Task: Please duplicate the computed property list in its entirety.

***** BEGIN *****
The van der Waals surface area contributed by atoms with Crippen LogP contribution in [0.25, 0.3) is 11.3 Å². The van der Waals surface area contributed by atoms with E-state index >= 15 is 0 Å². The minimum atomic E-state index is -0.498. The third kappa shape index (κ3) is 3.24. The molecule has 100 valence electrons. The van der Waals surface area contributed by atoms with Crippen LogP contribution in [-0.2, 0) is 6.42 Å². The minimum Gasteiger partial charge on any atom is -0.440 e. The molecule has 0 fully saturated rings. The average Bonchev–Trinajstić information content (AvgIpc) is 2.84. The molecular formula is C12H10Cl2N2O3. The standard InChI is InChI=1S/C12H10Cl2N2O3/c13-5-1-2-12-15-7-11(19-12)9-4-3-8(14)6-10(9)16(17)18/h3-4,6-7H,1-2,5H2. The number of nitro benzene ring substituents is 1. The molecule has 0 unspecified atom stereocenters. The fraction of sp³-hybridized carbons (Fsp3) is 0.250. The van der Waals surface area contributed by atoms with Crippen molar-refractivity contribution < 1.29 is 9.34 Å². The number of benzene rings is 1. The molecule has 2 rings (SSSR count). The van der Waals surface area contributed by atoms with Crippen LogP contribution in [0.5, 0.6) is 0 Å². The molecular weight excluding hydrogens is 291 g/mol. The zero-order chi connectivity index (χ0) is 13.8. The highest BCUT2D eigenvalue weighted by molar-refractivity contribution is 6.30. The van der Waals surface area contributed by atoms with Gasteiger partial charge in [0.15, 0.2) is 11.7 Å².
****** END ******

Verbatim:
The van der Waals surface area contributed by atoms with Crippen LogP contribution in [0.25, 0.3) is 11.3 Å². The van der Waals surface area contributed by atoms with E-state index >= 15 is 0 Å². The minimum atomic E-state index is -0.498. The third kappa shape index (κ3) is 3.24. The molecule has 100 valence electrons. The van der Waals surface area contributed by atoms with Crippen LogP contribution in [-0.2, 0) is 6.42 Å². The minimum Gasteiger partial charge on any atom is -0.440 e. The molecule has 0 fully saturated rings. The average Bonchev–Trinajstić information content (AvgIpc) is 2.84. The molecular formula is C12H10Cl2N2O3. The standard InChI is InChI=1S/C12H10Cl2N2O3/c13-5-1-2-12-15-7-11(19-12)9-4-3-8(14)6-10(9)16(17)18/h3-4,6-7H,1-2,5H2. The number of nitro benzene ring substituents is 1. The molecule has 0 unspecified atom stereocenters. The fraction of sp³-hybridized carbons (Fsp3) is 0.250. The van der Waals surface area contributed by atoms with Crippen molar-refractivity contribution < 1.29 is 9.34 Å². The number of benzene rings is 1. The molecule has 2 rings (SSSR count). The van der Waals surface area contributed by atoms with Crippen LogP contribution in [0.5, 0.6) is 0 Å². The molecular weight excluding hydrogens is 291 g/mol. The zero-order chi connectivity index (χ0) is 13.8. The highest BCUT2D eigenvalue weighted by molar-refractivity contribution is 6.30. The van der Waals surface area contributed by atoms with Gasteiger partial charge in [0.15, 0.2) is 11.7 Å².